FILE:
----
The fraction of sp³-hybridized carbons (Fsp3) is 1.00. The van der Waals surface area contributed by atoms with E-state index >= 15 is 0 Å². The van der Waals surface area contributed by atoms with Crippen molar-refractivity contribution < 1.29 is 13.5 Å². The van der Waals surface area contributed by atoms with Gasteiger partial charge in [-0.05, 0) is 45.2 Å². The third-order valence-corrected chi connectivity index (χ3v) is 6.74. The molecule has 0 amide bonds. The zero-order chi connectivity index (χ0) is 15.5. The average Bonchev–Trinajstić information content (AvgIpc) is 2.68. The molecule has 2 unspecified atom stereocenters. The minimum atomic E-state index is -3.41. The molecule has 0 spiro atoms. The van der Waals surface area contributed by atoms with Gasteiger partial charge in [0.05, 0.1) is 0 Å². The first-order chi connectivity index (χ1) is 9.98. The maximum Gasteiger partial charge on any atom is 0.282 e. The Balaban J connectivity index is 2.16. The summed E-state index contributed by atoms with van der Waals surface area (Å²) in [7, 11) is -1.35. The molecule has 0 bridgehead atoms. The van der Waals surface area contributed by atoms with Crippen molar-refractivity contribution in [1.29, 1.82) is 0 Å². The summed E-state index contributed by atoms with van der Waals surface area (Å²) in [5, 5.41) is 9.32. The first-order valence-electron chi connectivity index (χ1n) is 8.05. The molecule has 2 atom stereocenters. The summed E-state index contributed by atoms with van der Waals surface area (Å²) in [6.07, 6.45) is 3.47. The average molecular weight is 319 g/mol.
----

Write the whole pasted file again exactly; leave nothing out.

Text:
The fraction of sp³-hybridized carbons (Fsp3) is 1.00. The van der Waals surface area contributed by atoms with E-state index >= 15 is 0 Å². The van der Waals surface area contributed by atoms with Crippen molar-refractivity contribution < 1.29 is 13.5 Å². The van der Waals surface area contributed by atoms with Gasteiger partial charge in [-0.05, 0) is 45.2 Å². The third-order valence-corrected chi connectivity index (χ3v) is 6.74. The molecule has 0 amide bonds. The zero-order chi connectivity index (χ0) is 15.5. The average Bonchev–Trinajstić information content (AvgIpc) is 2.68. The molecule has 2 unspecified atom stereocenters. The minimum atomic E-state index is -3.41. The molecule has 0 spiro atoms. The van der Waals surface area contributed by atoms with Gasteiger partial charge in [0.05, 0.1) is 0 Å². The first-order chi connectivity index (χ1) is 9.98. The maximum Gasteiger partial charge on any atom is 0.282 e. The Balaban J connectivity index is 2.16. The summed E-state index contributed by atoms with van der Waals surface area (Å²) in [7, 11) is -1.35. The molecule has 0 bridgehead atoms. The van der Waals surface area contributed by atoms with Crippen molar-refractivity contribution in [1.29, 1.82) is 0 Å². The summed E-state index contributed by atoms with van der Waals surface area (Å²) in [5, 5.41) is 9.32. The first-order valence-electron chi connectivity index (χ1n) is 8.05. The molecule has 2 atom stereocenters. The summed E-state index contributed by atoms with van der Waals surface area (Å²) in [6.07, 6.45) is 3.47. The average molecular weight is 319 g/mol.